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Reward-seeking behavior regulated with optogenetics

Sep 2011
Compiled by BioPhotonics staff

Scientists have used optogenetics to control reward-seeking behaviors such as drug addiction in rodents, demonstrating the roles of specific connections in the brain that control behavior.

Through combining genetic engineering and laser technology, scientists at the University of North Carolina tweaked the microcircuitry of the brain so that they could assess how those changes affect behavior. Their findings, which appeared in the June 29 issue of Nature (doi: 10.1038/nature 10194), suggest that therapeutics that target the path between two critical brain regions – the amygdala and the nucleus accumbens, the regions that are associated with reward – could act as treatments for neuropsychiatric diseases and addiction.

Nerve cells in the nucleus accumbens (red) receive input from amygdala fibers (green). Optogenetic stimulation of these nerve fibers produces a rewarding effect in mice. Courtesy of Stuber Lab, UNC-Chapel Hill.

These regions are important for assessing clinical disorders, but until now there were no proper tools to directly study the connections between them.

Using the new technique, scientists transferred light-sensitive proteins called “opsins” – derived from algae or bacteria that need light to grow – into mammalian brain cells they wished to study. Shining a laser beam directly onto the genetically manipulated brain cells, they could either excite or block the activity with millisecond precision.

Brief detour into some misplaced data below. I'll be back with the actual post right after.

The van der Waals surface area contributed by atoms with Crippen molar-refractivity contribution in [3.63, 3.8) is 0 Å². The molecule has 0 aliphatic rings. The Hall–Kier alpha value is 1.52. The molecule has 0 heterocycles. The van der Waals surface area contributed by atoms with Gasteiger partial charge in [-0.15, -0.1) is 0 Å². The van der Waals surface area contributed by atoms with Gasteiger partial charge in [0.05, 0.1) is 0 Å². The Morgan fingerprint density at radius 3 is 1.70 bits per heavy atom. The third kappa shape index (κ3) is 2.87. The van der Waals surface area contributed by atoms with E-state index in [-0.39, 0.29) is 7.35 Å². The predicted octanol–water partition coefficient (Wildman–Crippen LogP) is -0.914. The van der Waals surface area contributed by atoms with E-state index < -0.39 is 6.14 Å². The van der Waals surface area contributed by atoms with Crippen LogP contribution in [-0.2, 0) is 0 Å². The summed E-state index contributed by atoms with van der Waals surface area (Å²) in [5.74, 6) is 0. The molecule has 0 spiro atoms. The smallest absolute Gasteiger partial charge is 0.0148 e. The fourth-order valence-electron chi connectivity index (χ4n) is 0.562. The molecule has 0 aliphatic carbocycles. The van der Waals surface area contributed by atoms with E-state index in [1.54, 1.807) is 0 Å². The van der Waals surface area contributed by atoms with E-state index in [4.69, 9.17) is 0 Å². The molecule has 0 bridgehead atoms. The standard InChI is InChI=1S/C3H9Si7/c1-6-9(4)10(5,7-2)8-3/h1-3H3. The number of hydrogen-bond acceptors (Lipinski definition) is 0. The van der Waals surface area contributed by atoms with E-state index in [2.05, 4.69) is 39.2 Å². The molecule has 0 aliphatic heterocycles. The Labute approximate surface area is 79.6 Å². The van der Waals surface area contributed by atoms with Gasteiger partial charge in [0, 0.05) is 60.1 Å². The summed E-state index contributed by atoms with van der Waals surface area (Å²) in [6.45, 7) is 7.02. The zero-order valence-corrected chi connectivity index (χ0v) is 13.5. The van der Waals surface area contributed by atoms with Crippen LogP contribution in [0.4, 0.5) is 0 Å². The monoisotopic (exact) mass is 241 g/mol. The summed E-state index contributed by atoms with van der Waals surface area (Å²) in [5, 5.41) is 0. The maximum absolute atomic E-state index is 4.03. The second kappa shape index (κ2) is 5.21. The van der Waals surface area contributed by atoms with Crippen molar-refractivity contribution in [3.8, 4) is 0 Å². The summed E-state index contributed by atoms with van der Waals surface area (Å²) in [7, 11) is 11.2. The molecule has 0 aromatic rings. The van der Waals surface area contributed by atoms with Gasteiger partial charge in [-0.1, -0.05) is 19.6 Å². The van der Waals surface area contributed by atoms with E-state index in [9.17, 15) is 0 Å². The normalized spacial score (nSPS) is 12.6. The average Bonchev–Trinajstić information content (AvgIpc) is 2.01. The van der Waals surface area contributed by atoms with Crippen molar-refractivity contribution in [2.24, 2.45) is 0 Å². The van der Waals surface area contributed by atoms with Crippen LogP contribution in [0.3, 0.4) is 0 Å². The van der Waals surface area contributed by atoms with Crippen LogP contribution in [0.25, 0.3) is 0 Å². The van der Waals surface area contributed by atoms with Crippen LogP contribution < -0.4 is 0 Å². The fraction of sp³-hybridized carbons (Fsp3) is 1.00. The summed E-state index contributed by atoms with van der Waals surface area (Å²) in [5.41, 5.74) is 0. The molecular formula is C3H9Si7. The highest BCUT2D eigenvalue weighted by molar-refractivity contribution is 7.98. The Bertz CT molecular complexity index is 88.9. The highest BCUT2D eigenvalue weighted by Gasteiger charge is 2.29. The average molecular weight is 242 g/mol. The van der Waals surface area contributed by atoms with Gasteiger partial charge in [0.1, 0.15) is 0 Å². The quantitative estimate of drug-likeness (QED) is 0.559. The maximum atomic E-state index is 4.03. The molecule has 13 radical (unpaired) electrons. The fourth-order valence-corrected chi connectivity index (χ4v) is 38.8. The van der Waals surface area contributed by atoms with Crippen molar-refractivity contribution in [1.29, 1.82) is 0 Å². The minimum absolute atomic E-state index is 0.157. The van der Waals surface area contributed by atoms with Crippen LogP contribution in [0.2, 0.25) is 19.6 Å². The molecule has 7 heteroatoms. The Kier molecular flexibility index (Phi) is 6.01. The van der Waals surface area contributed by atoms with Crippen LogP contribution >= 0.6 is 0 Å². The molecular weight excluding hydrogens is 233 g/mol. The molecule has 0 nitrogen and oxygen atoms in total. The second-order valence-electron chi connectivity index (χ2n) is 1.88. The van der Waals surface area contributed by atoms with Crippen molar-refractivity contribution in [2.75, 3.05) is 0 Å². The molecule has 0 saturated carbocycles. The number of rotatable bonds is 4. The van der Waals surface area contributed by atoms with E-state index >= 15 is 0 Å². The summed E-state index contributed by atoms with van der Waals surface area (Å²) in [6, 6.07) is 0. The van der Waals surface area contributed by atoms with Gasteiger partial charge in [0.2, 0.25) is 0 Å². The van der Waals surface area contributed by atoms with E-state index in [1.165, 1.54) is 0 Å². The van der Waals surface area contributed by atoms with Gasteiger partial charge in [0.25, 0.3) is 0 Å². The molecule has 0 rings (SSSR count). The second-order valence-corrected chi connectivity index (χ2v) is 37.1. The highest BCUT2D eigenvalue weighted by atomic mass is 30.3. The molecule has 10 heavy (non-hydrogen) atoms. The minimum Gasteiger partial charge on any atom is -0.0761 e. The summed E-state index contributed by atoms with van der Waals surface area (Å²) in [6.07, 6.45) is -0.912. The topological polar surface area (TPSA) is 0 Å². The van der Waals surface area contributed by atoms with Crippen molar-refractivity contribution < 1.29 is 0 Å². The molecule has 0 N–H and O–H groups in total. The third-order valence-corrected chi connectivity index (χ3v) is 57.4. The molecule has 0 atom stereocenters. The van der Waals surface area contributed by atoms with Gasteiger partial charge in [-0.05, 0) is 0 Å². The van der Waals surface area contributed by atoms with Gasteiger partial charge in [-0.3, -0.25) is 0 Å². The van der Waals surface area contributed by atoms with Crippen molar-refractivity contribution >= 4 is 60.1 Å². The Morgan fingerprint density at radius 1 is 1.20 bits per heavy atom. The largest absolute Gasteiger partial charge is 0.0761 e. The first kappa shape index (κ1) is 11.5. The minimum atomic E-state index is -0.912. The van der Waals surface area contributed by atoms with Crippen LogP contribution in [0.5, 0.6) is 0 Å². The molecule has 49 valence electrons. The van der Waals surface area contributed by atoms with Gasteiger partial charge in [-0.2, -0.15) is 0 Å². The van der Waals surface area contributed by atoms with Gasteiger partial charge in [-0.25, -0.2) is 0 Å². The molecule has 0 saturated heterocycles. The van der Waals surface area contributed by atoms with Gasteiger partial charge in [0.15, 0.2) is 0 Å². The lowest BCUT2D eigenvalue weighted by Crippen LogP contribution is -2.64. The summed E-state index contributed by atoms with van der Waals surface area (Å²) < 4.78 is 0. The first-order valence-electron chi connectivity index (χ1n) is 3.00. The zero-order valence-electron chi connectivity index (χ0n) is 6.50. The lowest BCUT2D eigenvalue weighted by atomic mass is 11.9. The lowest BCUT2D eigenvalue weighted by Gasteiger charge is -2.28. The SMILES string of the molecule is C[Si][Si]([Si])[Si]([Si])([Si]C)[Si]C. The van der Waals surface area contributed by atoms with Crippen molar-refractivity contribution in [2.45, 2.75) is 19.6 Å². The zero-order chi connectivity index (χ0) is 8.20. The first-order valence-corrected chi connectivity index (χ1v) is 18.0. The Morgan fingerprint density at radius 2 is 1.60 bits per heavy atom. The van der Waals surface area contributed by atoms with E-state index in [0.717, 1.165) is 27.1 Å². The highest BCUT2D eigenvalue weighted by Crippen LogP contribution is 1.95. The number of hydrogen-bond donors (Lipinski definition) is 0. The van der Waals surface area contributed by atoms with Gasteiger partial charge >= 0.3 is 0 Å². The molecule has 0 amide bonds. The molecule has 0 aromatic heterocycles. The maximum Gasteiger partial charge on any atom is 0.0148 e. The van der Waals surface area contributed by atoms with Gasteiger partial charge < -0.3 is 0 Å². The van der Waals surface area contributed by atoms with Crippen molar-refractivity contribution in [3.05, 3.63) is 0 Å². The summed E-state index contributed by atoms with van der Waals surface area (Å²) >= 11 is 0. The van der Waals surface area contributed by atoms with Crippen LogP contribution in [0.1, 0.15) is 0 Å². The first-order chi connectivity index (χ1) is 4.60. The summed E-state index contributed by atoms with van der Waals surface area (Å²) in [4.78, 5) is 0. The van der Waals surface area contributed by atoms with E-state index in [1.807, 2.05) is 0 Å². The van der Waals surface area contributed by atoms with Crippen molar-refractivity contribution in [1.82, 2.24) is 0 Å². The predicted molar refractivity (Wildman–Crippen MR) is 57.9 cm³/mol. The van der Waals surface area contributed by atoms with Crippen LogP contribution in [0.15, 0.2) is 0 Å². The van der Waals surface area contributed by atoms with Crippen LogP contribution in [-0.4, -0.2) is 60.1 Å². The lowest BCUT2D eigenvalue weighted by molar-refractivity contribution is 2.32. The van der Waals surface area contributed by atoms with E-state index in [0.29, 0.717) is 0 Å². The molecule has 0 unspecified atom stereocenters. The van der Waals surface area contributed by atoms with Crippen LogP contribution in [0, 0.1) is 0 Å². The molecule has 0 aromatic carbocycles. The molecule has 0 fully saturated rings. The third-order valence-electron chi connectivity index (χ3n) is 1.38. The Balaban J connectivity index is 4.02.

Initial experiments targeted the nerve cells that connect the amygdala and the nucleus accumbens. Using light to activate the connection between the regions, the scientists “rewarded” the mice with laser stimulations for performing mundane tasks, such as poking their nose into a hole in their cage. The mice treated with opsins quickly learned how to obtain stimulation of the neural pathway, while the genetically untouched mice in their experiment never caught on to the task.

To study whether this brain wiring plays a role in more natural behavioral processes, the scientists trained the mice to associate a cue – in this case, a light bulb turning on in the cage – with a reward of sugar water. This time, the opsin that was transferred into the brains of the mice was one that shut down the activity of neural connections in response to light. While delivering the cue to the control mice, they blocked the neuronal activity in the genetically altered mice, and they observed that the control mice responded quickly to the cue by licking the sugar-producing vessel, while the treated mice did not exhibit the same response.

The researchers are exploring how changes to this segment of brain wiring could render animals either sensitized or oblivious to rewards. Proving a useful tool for studying brain function, the technique could one day provide an alternative to electrical stimulation or pharmacotherapy for neuropsychiatric illnesses like Parkinson’s disease.

A discipline that combines optics and genetics to enable the use of light to stimulate and control cells in living tissue, typically neurons, which have been genetically modified to respond to light. Only the cells that have been modified to include light-sensitive proteins will be under control of the light. The ability to selectively target cells gives researchers precise control. Using light to control the excitation, inhibition and signaling pathways of specific cells or groups of...
AmericasamygdaleBiophotonicsBioScanbrain wiring manipulationelectrical stimulationgenetic engineeringgenetically manipulated brain cellslight-sensitive proteinsmicrocircuitryneuropsychiatric diseasesNewsNorth Carolinanucelus accumbensopsinsopticsoptogeneticsParkinsons diseasepharmacotherapyreward-seeking behaviorUniversity of North Carolina at Chapel Hilllasers

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